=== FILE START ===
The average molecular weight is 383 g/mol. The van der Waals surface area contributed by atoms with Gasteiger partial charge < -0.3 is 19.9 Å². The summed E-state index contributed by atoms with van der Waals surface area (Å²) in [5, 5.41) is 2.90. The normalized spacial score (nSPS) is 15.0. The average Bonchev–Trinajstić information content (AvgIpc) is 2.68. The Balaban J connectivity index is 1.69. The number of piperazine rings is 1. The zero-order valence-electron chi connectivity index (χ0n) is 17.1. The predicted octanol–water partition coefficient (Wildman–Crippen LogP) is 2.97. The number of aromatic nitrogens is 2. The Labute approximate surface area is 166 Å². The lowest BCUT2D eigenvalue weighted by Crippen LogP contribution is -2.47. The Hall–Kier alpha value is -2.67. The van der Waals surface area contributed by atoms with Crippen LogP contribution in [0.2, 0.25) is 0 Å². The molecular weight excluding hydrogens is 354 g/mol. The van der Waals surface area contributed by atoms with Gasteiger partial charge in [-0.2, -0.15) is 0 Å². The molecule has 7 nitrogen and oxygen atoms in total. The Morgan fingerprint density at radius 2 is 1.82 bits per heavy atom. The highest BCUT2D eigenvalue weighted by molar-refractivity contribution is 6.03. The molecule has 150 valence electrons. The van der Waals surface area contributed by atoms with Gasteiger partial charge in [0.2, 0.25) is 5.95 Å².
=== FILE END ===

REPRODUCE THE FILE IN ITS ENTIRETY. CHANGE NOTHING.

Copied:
The average molecular weight is 383 g/mol. The van der Waals surface area contributed by atoms with Gasteiger partial charge < -0.3 is 19.9 Å². The summed E-state index contributed by atoms with van der Waals surface area (Å²) in [5, 5.41) is 2.90. The normalized spacial score (nSPS) is 15.0. The average Bonchev–Trinajstić information content (AvgIpc) is 2.68. The Balaban J connectivity index is 1.69. The number of piperazine rings is 1. The zero-order valence-electron chi connectivity index (χ0n) is 17.1. The predicted octanol–water partition coefficient (Wildman–Crippen LogP) is 2.97. The number of aromatic nitrogens is 2. The Labute approximate surface area is 166 Å². The lowest BCUT2D eigenvalue weighted by Crippen LogP contribution is -2.47. The Hall–Kier alpha value is -2.67. The van der Waals surface area contributed by atoms with Crippen LogP contribution in [0.2, 0.25) is 0 Å². The molecular weight excluding hydrogens is 354 g/mol. The van der Waals surface area contributed by atoms with Gasteiger partial charge in [-0.2, -0.15) is 0 Å². The molecule has 7 nitrogen and oxygen atoms in total. The Morgan fingerprint density at radius 2 is 1.82 bits per heavy atom. The highest BCUT2D eigenvalue weighted by molar-refractivity contribution is 6.03. The molecule has 150 valence electrons. The van der Waals surface area contributed by atoms with Gasteiger partial charge in [0.2, 0.25) is 5.95 Å².